Chapter 1. Working With PPL Script Files

Table of Contents
Introduction
Simple Example
OS Command Line Arguments
Embedding Java Source Code
First Class Executable

Introduction

You can put PPL source code instructions into a single text file and then execute them immediately. This is called scripting in PPL.

Scripting is typically used for testing out source code snippets or for writing small command line utilities.

The following features are supported:

  • any valid PPL instruction can be executed in a script file

  • OS command line arguments can be accessed

  • script files can contain embedded Java source code

  • first class executables can be created in Unix/Linux systems

Simple Example

To create and execute a simple script file proceed as follows:

  • Use your preferred text editor and create a file named test.ppl in any directory and with the following content:

    repeat 3 times
       OS.out.write_line ( "Hello world" )
    .
    
    GUI_dialogs.show_info_and_wait (
       title = "Hello"
       info = "Hello world" )
    
  • Execute the script by typing the following command in a system terminal:

    ppl test.ppl
    [Note]Note
    If your current directory is different from the directory of the script file then you must specify a relative or absolute path to the script file, for example:
    ppl ../tests/test.ppl
  • The above script first writes to the OS out device ...

    Hello world
    Hello world
    Hello world

    ... then opens a GUI dialog and waits for a user confirmation:

    Hello world GUI in PPL

OS Command Line Arguments

Within a script you can access input arguments provided on the OS command line. The command line arguments are available as a list of nullable strings in input argument command_line_arguments which is implicitly defined. The type of this input argument is nullable indexed_list<nullable string>. The following script shows how to read the values:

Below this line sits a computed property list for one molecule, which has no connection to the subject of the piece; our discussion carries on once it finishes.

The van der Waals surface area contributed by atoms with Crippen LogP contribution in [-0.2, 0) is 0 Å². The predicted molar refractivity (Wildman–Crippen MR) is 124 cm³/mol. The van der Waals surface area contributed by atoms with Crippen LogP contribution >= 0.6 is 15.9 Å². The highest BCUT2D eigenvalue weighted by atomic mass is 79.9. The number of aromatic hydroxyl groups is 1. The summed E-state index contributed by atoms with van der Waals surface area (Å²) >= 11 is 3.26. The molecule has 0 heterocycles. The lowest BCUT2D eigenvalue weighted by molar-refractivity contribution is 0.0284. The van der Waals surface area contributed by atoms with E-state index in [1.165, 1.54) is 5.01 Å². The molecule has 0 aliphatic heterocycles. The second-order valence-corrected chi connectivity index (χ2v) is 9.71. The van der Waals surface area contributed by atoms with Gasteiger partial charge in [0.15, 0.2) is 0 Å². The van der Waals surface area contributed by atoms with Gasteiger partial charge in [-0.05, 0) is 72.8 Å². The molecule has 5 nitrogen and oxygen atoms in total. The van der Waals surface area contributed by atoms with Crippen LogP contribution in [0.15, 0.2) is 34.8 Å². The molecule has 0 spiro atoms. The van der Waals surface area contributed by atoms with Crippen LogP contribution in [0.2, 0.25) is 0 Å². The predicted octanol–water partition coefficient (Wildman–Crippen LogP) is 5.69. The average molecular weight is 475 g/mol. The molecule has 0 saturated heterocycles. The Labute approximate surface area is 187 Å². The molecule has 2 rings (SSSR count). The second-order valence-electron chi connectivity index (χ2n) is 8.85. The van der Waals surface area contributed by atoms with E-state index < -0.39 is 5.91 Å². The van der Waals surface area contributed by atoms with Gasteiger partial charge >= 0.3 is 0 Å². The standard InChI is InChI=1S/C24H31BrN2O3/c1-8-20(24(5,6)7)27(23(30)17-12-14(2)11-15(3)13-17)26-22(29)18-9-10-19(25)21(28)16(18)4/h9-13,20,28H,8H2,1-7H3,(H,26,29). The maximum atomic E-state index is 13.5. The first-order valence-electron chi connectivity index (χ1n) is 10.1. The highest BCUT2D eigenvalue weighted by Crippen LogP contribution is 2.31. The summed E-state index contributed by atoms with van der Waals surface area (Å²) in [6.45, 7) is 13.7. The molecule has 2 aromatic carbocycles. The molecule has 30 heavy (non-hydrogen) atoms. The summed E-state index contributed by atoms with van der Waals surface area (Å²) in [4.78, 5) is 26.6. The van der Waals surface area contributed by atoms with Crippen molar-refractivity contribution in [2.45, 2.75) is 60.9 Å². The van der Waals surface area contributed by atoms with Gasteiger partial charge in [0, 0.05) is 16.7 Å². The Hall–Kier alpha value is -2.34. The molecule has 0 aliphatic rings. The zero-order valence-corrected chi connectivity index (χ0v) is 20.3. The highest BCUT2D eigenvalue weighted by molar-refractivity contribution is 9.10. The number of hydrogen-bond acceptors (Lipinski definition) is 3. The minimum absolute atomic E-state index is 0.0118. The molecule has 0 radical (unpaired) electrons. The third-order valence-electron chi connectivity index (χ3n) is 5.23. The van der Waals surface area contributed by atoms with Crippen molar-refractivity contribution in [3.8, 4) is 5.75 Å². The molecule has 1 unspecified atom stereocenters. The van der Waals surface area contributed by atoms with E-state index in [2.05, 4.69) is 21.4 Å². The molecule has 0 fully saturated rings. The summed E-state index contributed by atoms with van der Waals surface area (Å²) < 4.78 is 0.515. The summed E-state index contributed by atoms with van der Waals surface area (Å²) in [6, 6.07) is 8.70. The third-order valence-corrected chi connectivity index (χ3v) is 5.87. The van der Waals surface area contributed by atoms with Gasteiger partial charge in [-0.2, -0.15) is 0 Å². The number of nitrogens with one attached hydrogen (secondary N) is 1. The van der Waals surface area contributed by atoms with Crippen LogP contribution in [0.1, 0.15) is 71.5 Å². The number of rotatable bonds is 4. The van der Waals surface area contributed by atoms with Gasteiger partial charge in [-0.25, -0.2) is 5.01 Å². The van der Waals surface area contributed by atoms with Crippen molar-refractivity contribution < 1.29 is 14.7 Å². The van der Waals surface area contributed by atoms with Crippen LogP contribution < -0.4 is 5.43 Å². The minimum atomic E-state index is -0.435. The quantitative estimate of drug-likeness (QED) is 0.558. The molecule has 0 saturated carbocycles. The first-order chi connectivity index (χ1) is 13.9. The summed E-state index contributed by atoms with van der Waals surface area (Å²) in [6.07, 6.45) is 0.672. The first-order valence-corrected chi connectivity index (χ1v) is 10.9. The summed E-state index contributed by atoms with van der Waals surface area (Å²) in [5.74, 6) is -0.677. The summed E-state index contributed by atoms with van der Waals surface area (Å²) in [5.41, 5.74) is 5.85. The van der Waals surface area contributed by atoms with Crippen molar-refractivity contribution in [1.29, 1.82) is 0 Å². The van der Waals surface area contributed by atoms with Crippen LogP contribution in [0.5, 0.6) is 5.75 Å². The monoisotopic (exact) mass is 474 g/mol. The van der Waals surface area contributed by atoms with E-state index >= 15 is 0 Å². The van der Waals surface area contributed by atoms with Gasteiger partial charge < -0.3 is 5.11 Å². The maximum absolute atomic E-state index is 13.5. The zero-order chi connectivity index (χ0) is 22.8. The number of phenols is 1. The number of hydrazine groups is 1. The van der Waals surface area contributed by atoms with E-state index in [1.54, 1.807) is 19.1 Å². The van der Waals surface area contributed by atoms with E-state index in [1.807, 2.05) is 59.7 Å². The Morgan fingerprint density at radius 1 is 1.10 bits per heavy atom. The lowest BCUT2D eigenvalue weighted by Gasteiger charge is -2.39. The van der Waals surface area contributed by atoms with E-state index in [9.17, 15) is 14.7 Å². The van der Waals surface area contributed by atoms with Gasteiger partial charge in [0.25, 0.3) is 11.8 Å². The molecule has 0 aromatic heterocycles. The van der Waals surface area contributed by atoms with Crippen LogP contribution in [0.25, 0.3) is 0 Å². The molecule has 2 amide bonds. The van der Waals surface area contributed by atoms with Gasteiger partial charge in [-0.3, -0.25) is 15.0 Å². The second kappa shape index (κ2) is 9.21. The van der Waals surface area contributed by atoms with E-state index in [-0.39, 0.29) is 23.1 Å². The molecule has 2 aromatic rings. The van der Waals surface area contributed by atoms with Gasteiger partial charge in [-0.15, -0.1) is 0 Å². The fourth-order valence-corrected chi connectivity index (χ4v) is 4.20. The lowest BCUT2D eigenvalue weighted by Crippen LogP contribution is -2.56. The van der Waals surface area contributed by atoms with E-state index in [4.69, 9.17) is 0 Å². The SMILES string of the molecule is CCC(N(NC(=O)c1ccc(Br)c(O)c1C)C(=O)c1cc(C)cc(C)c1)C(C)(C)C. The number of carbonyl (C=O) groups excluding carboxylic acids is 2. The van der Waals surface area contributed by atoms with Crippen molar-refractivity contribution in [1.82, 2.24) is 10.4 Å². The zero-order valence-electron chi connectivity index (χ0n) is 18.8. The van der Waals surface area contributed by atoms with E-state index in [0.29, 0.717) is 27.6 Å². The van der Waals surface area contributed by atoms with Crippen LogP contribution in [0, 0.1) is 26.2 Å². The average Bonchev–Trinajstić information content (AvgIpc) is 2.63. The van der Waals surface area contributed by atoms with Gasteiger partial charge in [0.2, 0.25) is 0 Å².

if i_command_line_arguments is not null then

   OS.out.write_line ( """Number of command line arguments: {{i_command_line_arguments.size}}""" )

   // classic loop and if
   repeat for each argument in i_command_line_arguments
      if argument is not null then
         OS.out.write_line ( argument )
      else
         OS.out.write_line ( "null" )
      .
   .

   // functional loop using a closure and 'if_null:' operator
   stream<nullable string>.create_from_collection ( i_command_line_arguments ).for_each ( {
      OS.out.write_line ( object if_null: "null" )
   } )

else
   OS.out.write_line ( "There are no command line arguments." )
.

Save the above source code in file script_arguments_test.ppl and then execute it by typing:

ppl script_arguments_test.ppl Hello "" "Lisa Simpson"

The following output will be displayed:

Number of command line arguments: 4
script_arguments_test.ppl
Hello
null
Lisa Simpson
script_arguments_test.ppl
Hello
null
Lisa Simpson

As you can see, the name of the script file is the first argument.

Embedding Java Source Code

Besides PPL source code, a script can also contain Java source code.

To embed Java source code in a script, simply insert the Java statements between a java line and an end java line, as in the following example:

java
   System.out.println ( "Hello world" );
end java

You can also mix PPL and Java code in a script like this:

// loop with PPL; display with Java
repeat 3 times
   java
      System.out.println ( "Hello world from Java" );
   end java
.

// loop with Java; display with PPL
java
   for ( int i = 1; i <= 2; i++ ) {
end java
      OS.out.write_line ( "Hello world from PPL" )
java
   }
end java

Executing the above script will display:

Hello world from Java
Hello world from Java
Hello world from Java
Hello world from PPL
Hello world from PPL

First Class Executable

If you use Unix/Linux, you can turn a PPL script file into a first class executable, by using the so-called shebang syntax.

To do this, insert a first line as shown below in your script file:

#!/usr/bin/env ppl

OS.out.write_line ( "Hello world" )

Make your file executable. If your file is named hello.ppl then the command would be:

chmod a+x hello.ppl

Now you can execute hello.ppl by simply typing:

./hello.ppl

Result displayed in your terminal:

Hello world